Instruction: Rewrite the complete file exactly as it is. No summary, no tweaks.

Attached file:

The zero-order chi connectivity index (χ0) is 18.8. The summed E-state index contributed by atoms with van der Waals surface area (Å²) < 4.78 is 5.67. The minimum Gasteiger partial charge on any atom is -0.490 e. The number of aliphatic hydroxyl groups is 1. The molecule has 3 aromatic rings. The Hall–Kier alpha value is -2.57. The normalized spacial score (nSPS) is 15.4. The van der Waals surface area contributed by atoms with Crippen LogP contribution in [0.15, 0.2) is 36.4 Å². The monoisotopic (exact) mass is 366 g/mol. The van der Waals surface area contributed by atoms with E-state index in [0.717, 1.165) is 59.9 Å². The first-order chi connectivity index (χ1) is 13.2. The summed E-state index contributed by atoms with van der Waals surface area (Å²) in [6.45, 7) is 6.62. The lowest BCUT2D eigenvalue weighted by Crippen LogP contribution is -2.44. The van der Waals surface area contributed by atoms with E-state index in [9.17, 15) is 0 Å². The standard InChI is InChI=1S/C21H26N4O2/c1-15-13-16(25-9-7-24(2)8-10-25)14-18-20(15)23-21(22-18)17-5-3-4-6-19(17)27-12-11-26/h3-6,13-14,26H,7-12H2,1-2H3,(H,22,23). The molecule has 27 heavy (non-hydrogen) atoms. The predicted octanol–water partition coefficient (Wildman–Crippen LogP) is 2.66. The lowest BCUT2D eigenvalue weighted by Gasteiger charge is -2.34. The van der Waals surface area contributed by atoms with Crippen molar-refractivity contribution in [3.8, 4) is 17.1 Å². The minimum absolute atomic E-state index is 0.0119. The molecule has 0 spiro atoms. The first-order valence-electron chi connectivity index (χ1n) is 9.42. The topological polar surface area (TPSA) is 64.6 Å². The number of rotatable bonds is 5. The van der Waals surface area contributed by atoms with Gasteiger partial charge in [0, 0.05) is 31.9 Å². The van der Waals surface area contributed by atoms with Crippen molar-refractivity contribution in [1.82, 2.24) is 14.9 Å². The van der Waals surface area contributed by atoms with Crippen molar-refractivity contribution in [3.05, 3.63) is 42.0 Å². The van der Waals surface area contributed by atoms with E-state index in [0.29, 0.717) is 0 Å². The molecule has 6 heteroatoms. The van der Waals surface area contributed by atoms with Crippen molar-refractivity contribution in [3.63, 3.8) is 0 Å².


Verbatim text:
The zero-order chi connectivity index (χ0) is 18.8. The summed E-state index contributed by atoms with van der Waals surface area (Å²) < 4.78 is 5.67. The minimum Gasteiger partial charge on any atom is -0.490 e. The number of aliphatic hydroxyl groups is 1. The molecule has 3 aromatic rings. The Hall–Kier alpha value is -2.57. The normalized spacial score (nSPS) is 15.4. The van der Waals surface area contributed by atoms with Crippen LogP contribution in [0.15, 0.2) is 36.4 Å². The monoisotopic (exact) mass is 366 g/mol. The van der Waals surface area contributed by atoms with E-state index in [0.717, 1.165) is 59.9 Å². The first-order chi connectivity index (χ1) is 13.2. The summed E-state index contributed by atoms with van der Waals surface area (Å²) in [6.45, 7) is 6.62. The lowest BCUT2D eigenvalue weighted by Crippen LogP contribution is -2.44. The van der Waals surface area contributed by atoms with E-state index in [9.17, 15) is 0 Å². The standard InChI is InChI=1S/C21H26N4O2/c1-15-13-16(25-9-7-24(2)8-10-25)14-18-20(15)23-21(22-18)17-5-3-4-6-19(17)27-12-11-26/h3-6,13-14,26H,7-12H2,1-2H3,(H,22,23). The molecule has 27 heavy (non-hydrogen) atoms. The predicted octanol–water partition coefficient (Wildman–Crippen LogP) is 2.66. The lowest BCUT2D eigenvalue weighted by Gasteiger charge is -2.34. The van der Waals surface area contributed by atoms with Crippen molar-refractivity contribution in [3.8, 4) is 17.1 Å². The minimum absolute atomic E-state index is 0.0119. The molecule has 0 spiro atoms. The first-order valence-electron chi connectivity index (χ1n) is 9.42. The topological polar surface area (TPSA) is 64.6 Å². The number of rotatable bonds is 5. The van der Waals surface area contributed by atoms with Gasteiger partial charge in [0, 0.05) is 31.9 Å². The van der Waals surface area contributed by atoms with Crippen molar-refractivity contribution in [1.82, 2.24) is 14.9 Å². The van der Waals surface area contributed by atoms with Crippen molar-refractivity contribution in [3.05, 3.63) is 42.0 Å². The van der Waals surface area contributed by atoms with E-state index in [0.29, 0.717) is 0 Å². The molecule has 6 heteroatoms. The van der Waals surface area contributed by atoms with Crippen molar-refractivity contribution in [3.63, 3.8) is 0 Å².